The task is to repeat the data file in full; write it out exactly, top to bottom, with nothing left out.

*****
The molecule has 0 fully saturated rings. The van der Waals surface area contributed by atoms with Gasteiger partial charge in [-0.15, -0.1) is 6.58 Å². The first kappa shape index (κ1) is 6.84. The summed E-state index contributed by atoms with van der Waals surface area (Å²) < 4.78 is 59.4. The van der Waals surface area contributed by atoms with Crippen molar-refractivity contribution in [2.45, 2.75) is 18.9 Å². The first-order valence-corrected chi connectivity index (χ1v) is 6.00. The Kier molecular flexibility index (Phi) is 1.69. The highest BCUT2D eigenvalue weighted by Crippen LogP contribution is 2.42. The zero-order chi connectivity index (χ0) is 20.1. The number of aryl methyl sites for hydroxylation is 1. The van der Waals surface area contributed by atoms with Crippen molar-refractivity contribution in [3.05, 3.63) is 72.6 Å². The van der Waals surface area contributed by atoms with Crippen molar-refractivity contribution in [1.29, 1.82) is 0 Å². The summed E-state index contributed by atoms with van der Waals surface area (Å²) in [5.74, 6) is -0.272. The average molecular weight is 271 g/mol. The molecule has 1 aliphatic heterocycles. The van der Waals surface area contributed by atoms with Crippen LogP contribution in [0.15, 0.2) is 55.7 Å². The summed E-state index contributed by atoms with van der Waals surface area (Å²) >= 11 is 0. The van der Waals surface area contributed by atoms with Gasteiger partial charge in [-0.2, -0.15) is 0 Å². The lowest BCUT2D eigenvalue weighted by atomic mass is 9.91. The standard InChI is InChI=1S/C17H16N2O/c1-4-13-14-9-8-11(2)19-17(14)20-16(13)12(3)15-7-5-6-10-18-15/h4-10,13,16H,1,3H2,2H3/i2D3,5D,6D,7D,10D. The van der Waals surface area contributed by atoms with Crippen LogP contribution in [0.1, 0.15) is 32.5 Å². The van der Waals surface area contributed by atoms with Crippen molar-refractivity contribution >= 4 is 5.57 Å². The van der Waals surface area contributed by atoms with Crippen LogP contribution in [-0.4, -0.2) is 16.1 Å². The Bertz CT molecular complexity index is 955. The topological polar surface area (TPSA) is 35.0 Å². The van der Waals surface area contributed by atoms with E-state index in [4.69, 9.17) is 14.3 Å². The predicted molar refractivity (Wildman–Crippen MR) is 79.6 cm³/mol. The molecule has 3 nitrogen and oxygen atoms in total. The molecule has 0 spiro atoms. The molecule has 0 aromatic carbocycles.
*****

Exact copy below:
The molecule has 0 fully saturated rings. The van der Waals surface area contributed by atoms with Gasteiger partial charge in [-0.15, -0.1) is 6.58 Å². The first kappa shape index (κ1) is 6.84. The summed E-state index contributed by atoms with van der Waals surface area (Å²) < 4.78 is 59.4. The van der Waals surface area contributed by atoms with Crippen molar-refractivity contribution in [2.45, 2.75) is 18.9 Å². The first-order valence-corrected chi connectivity index (χ1v) is 6.00. The Kier molecular flexibility index (Phi) is 1.69. The highest BCUT2D eigenvalue weighted by Crippen LogP contribution is 2.42. The zero-order chi connectivity index (χ0) is 20.1. The number of aryl methyl sites for hydroxylation is 1. The van der Waals surface area contributed by atoms with Crippen molar-refractivity contribution in [3.05, 3.63) is 72.6 Å². The van der Waals surface area contributed by atoms with Crippen molar-refractivity contribution in [1.29, 1.82) is 0 Å². The summed E-state index contributed by atoms with van der Waals surface area (Å²) in [5.74, 6) is -0.272. The average molecular weight is 271 g/mol. The molecule has 1 aliphatic heterocycles. The van der Waals surface area contributed by atoms with Crippen LogP contribution in [0.15, 0.2) is 55.7 Å². The summed E-state index contributed by atoms with van der Waals surface area (Å²) >= 11 is 0. The van der Waals surface area contributed by atoms with Gasteiger partial charge in [-0.2, -0.15) is 0 Å². The lowest BCUT2D eigenvalue weighted by atomic mass is 9.91. The standard InChI is InChI=1S/C17H16N2O/c1-4-13-14-9-8-11(2)19-17(14)20-16(13)12(3)15-7-5-6-10-18-15/h4-10,13,16H,1,3H2,2H3/i2D3,5D,6D,7D,10D. The van der Waals surface area contributed by atoms with Crippen LogP contribution in [0.1, 0.15) is 32.5 Å². The van der Waals surface area contributed by atoms with Crippen molar-refractivity contribution >= 4 is 5.57 Å². The van der Waals surface area contributed by atoms with Crippen LogP contribution in [-0.4, -0.2) is 16.1 Å². The Bertz CT molecular complexity index is 955. The topological polar surface area (TPSA) is 35.0 Å². The van der Waals surface area contributed by atoms with E-state index in [4.69, 9.17) is 14.3 Å². The predicted molar refractivity (Wildman–Crippen MR) is 79.6 cm³/mol. The molecule has 3 nitrogen and oxygen atoms in total. The molecule has 0 spiro atoms. The molecule has 0 aromatic carbocycles.